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Gabon to burn ivory stockpiles

Forest elephant (Loxodonta cyclotis) in Gabon. Photo by: Rhett A. Butler.
Forest elephant (Loxodonta cyclotis) in Gabon. Photo by: Rhett A. Butler.

The government of Gabon has announced it will burn its stockpiles of ivory later this year in a bid to undercut illegal elephant poaching, which is decimating populations in central Africa.

“The burning of a country’s entire ivory stockpile will be an historic conservation event in Africa, and a strong deterrent signal for all the actors in the illegal wildlife chain trade,” said Natasha Kofoworola Quist with WWF Central Africa in a press release.

Ahead of burning the stockpile, Gabon is conducting an independent inventory of its ivory by experts from WWF as well as TRAFFIC.

Elephant poaching is on the rise in Africa, especially plaguing populations in central Africa. Researchers estimate that up to 12,000 elephants may be killed by poaching annually in central Africa alone, but hard data is difficult to come by. Poached ivory is smuggled from Africa to East Asia where it is carved into decorative items.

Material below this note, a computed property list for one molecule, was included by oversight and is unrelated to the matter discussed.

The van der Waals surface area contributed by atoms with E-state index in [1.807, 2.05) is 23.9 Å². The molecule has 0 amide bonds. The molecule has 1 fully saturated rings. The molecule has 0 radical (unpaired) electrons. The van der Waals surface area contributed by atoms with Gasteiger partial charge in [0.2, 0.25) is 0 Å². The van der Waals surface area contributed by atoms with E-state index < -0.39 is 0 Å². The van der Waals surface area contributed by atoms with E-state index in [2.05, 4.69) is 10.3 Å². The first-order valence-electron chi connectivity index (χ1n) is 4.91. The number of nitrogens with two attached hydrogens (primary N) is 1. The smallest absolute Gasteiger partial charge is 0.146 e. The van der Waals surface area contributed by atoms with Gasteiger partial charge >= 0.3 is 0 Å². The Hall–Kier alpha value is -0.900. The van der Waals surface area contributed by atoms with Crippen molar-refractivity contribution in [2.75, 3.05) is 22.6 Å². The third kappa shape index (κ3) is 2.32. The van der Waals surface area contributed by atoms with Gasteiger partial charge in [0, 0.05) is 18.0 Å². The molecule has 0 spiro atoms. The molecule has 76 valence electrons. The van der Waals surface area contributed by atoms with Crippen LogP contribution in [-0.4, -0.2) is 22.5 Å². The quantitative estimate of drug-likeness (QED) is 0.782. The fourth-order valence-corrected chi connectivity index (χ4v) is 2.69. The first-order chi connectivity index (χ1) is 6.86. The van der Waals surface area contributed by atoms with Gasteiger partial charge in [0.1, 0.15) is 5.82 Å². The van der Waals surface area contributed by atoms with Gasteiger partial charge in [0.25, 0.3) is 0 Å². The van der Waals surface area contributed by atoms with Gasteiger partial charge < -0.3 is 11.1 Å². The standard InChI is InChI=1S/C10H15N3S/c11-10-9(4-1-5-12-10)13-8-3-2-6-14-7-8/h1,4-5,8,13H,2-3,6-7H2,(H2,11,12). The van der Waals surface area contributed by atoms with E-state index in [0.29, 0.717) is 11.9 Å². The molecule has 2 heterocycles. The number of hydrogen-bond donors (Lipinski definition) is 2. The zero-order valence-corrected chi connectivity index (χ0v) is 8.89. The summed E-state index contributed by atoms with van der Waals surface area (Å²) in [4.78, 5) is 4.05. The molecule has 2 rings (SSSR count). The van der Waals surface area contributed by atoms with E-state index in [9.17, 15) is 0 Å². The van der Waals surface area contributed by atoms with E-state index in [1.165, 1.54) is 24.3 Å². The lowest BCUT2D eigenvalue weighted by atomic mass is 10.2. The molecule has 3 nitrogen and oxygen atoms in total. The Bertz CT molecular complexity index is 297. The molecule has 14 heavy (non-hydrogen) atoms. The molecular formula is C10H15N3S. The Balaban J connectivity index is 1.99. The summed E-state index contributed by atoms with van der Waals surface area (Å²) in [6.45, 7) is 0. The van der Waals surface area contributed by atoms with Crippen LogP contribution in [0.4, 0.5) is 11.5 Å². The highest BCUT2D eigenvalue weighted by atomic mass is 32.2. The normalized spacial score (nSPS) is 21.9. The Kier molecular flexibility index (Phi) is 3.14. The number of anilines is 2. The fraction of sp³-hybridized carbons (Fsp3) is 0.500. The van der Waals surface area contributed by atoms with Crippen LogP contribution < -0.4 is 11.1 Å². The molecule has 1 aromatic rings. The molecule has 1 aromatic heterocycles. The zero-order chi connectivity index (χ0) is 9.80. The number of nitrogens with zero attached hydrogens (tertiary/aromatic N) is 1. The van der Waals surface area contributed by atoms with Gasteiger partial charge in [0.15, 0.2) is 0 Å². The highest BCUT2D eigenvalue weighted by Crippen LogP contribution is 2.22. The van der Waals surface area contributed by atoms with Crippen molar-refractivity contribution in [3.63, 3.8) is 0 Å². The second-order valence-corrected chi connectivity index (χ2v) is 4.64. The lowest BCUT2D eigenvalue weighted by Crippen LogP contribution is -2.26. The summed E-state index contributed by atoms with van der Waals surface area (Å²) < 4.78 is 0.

Recently, a group of poachers on horseback decimated elephant populations in Cameroon’s remote Bouba Ndjida National Park with impunity. Over 400 elephants were killed over several weeks, before the Cameroonian military was called in.

“If Gabon’s lead is replicated region-wide, we could see real progress being made in tackling elephant poaching and putting the criminal syndicates behind it out of business,” said Stephane Ringuet, TRAFFIC’s Central African Director who is inventorying Gabon’s ivory.

African elephants are currently listed as Vulnerable by the IUCN Red List. However, scientists have recently found that there are likely two species of elephant in Africa: the more common savanna elephant (Loxodonta africana) and the forest elephant (Loxodonta cyclotis), which inhabits the Congo rainforest. The forest elephant is smaller than its savanna cousin and sports straighter tusks. It is also likely more endangered due to poaching.

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